Despite being one of the co-sponsors of legislation to ban most abortions when a fetus is 20 or more weeks post-fertilization, state Rep. Mike Holcomb (D-Pine Bluff) found himself the target of a press release distributed by the Republican Party of Arkansas Wednesday calling on him to support the effort to override Gov. Mike Beebe’s Tuesday veto of the measure.
The Wednesday vote was 53 to 28 in favor of the override of Beebe’s veto.
The Senate has scheduled its own override vote for Thursday.
With the title “Will Representative Holcomb Vote With His Constituents or Cave to Democrat Extremists?” the release called on Holcomb to continue to support the bill or incur the wrath of his constituents.
“Representative Holcomb should know that Arkansas voters will be watching how he votes when this bill comes up for another vote,” party chairman Doyle Webb said in the release. “If he caves, he will have a lot of people to answer to in November of 2014.”
State GOP director of communications David Ray explained the party’s strategy in the run up to the override vote.
“We are monitoring the Democratic house members who voted for this bill the first time around to see which way they vote on the override,” Ray said. “We want to make sure that they are accountable to the voters and we want them to be able to explain in detail why they changed their vote if they vote differently this time.”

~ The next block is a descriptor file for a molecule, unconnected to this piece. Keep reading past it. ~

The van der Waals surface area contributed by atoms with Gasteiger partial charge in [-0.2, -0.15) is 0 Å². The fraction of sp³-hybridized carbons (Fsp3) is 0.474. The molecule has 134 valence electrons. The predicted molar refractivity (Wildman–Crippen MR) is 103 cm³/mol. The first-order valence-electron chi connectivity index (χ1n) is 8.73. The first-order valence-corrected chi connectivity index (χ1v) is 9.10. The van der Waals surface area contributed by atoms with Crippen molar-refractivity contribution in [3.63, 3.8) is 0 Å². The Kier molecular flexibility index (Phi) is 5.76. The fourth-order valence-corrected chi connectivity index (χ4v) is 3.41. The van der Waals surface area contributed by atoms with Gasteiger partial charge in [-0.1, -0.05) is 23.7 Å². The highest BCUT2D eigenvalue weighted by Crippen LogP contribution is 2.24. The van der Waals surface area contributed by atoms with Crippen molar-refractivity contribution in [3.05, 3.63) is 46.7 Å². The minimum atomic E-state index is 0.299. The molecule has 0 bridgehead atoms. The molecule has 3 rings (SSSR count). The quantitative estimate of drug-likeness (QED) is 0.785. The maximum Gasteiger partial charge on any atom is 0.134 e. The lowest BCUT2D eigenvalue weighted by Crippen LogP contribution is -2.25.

Overriding a gubernatorial veto requires a simple majority of both chambers in the Arkansas legislature; 51 votes in the House and 18 votes in the Senate.
Holcomb couldn’t be reached for comment. Telephone messages left for him were not returned by press time.
Known as the Pain-Capable Unborn Child Protection Act, House Bill 1037 passed both houses of the Arkansas State Legislature by wide bi-partisan margins with the House voting 80-10 with 10 representatives abstaining and the Senate voting 25-7 with three senators abstaining.
The legislation was sponsored by Rep. Andy Mayberry (R-Hensley) and introduced Jan. 17.
The bill prohibits the abortion of a fetus determined by a physician to be 20 or more weeks past fertilization, except in the case of incest, rape or the presence of a condition in the mother that will lead to her death or to a serious risk of substantial and irreversible impairment of a major bodily function.
The bill includes an emergency clause that declares an emergency to exist in Arkansas because the General Assembly has determined that “pain-capable unborn children” are currently being aborted legally in the state; and states that the bill will become law after the state Senate votes to override Beebe’s veto.